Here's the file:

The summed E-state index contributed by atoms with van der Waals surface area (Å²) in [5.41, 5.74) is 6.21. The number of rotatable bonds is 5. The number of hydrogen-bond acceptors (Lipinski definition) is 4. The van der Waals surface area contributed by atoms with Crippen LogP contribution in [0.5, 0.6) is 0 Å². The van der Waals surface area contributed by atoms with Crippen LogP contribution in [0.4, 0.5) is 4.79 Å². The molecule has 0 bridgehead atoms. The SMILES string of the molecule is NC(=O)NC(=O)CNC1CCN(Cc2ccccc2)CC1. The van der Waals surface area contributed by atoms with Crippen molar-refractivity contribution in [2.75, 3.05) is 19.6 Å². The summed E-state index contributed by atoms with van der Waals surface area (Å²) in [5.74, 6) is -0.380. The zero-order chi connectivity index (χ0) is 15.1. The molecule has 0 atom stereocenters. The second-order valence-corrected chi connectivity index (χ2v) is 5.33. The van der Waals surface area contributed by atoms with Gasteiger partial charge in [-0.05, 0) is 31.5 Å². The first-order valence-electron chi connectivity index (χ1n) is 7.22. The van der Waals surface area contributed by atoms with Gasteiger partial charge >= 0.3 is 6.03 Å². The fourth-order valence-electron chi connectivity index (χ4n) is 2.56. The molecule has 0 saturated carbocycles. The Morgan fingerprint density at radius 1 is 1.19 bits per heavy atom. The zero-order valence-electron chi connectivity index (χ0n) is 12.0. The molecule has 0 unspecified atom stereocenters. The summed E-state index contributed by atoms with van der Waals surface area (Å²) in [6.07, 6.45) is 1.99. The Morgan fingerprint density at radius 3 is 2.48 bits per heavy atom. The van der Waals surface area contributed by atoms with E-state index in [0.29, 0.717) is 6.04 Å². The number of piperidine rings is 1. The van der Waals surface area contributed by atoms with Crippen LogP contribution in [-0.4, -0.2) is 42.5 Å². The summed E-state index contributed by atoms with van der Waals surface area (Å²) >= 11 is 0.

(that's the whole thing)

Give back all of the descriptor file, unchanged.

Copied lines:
The summed E-state index contributed by atoms with van der Waals surface area (Å²) in [5.41, 5.74) is 6.21. The number of rotatable bonds is 5. The number of hydrogen-bond acceptors (Lipinski definition) is 4. The van der Waals surface area contributed by atoms with Crippen LogP contribution in [0.5, 0.6) is 0 Å². The van der Waals surface area contributed by atoms with Crippen LogP contribution in [0.4, 0.5) is 4.79 Å². The molecule has 0 bridgehead atoms. The SMILES string of the molecule is NC(=O)NC(=O)CNC1CCN(Cc2ccccc2)CC1. The van der Waals surface area contributed by atoms with Crippen molar-refractivity contribution in [2.75, 3.05) is 19.6 Å². The summed E-state index contributed by atoms with van der Waals surface area (Å²) in [5.74, 6) is -0.380. The zero-order chi connectivity index (χ0) is 15.1. The molecule has 0 atom stereocenters. The second-order valence-corrected chi connectivity index (χ2v) is 5.33. The van der Waals surface area contributed by atoms with Gasteiger partial charge in [-0.05, 0) is 31.5 Å². The first-order valence-electron chi connectivity index (χ1n) is 7.22. The van der Waals surface area contributed by atoms with Gasteiger partial charge >= 0.3 is 6.03 Å². The fourth-order valence-electron chi connectivity index (χ4n) is 2.56. The molecule has 0 saturated carbocycles. The Morgan fingerprint density at radius 1 is 1.19 bits per heavy atom. The zero-order valence-electron chi connectivity index (χ0n) is 12.0. The molecule has 0 unspecified atom stereocenters. The summed E-state index contributed by atoms with van der Waals surface area (Å²) in [6.07, 6.45) is 1.99. The Morgan fingerprint density at radius 3 is 2.48 bits per heavy atom. The van der Waals surface area contributed by atoms with E-state index in [0.29, 0.717) is 6.04 Å². The number of piperidine rings is 1. The van der Waals surface area contributed by atoms with Crippen LogP contribution in [-0.4, -0.2) is 42.5 Å². The summed E-state index contributed by atoms with van der Waals surface area (Å²) >= 11 is 0.